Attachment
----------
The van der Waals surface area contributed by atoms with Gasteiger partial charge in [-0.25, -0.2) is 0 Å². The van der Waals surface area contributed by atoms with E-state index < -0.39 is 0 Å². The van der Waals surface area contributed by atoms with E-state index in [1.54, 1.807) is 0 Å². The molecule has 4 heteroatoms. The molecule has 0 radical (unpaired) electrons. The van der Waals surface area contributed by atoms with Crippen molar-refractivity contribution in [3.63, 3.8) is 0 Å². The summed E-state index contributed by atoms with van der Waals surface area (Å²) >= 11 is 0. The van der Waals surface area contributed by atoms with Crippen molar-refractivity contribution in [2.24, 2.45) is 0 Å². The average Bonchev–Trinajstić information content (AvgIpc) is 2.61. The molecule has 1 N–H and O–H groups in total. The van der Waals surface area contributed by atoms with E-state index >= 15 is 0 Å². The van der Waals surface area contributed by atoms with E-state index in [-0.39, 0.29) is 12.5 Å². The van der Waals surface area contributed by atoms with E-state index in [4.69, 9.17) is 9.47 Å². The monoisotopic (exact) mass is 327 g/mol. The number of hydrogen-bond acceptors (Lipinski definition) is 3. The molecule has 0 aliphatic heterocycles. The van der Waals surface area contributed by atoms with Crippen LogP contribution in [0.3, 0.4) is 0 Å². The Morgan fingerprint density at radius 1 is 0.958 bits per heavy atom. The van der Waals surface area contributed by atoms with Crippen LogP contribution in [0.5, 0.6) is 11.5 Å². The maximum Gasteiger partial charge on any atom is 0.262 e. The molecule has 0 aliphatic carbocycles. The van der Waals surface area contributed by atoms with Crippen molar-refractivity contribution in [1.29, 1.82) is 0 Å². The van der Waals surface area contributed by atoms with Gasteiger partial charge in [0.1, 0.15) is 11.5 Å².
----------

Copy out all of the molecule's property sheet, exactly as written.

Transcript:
The van der Waals surface area contributed by atoms with Gasteiger partial charge in [-0.25, -0.2) is 0 Å². The van der Waals surface area contributed by atoms with E-state index < -0.39 is 0 Å². The van der Waals surface area contributed by atoms with E-state index in [1.54, 1.807) is 0 Å². The molecule has 4 heteroatoms. The molecule has 0 radical (unpaired) electrons. The van der Waals surface area contributed by atoms with Crippen molar-refractivity contribution in [3.63, 3.8) is 0 Å². The summed E-state index contributed by atoms with van der Waals surface area (Å²) >= 11 is 0. The van der Waals surface area contributed by atoms with Crippen molar-refractivity contribution in [2.24, 2.45) is 0 Å². The average Bonchev–Trinajstić information content (AvgIpc) is 2.61. The molecule has 1 N–H and O–H groups in total. The van der Waals surface area contributed by atoms with E-state index >= 15 is 0 Å². The van der Waals surface area contributed by atoms with E-state index in [-0.39, 0.29) is 12.5 Å². The van der Waals surface area contributed by atoms with E-state index in [4.69, 9.17) is 9.47 Å². The monoisotopic (exact) mass is 327 g/mol. The number of hydrogen-bond acceptors (Lipinski definition) is 3. The molecule has 0 aliphatic heterocycles. The van der Waals surface area contributed by atoms with Crippen LogP contribution in [0.3, 0.4) is 0 Å². The Morgan fingerprint density at radius 1 is 0.958 bits per heavy atom. The van der Waals surface area contributed by atoms with Crippen LogP contribution in [0.5, 0.6) is 11.5 Å². The maximum Gasteiger partial charge on any atom is 0.262 e. The molecule has 0 aliphatic carbocycles. The van der Waals surface area contributed by atoms with Crippen molar-refractivity contribution in [1.29, 1.82) is 0 Å². The van der Waals surface area contributed by atoms with Gasteiger partial charge in [0.1, 0.15) is 11.5 Å².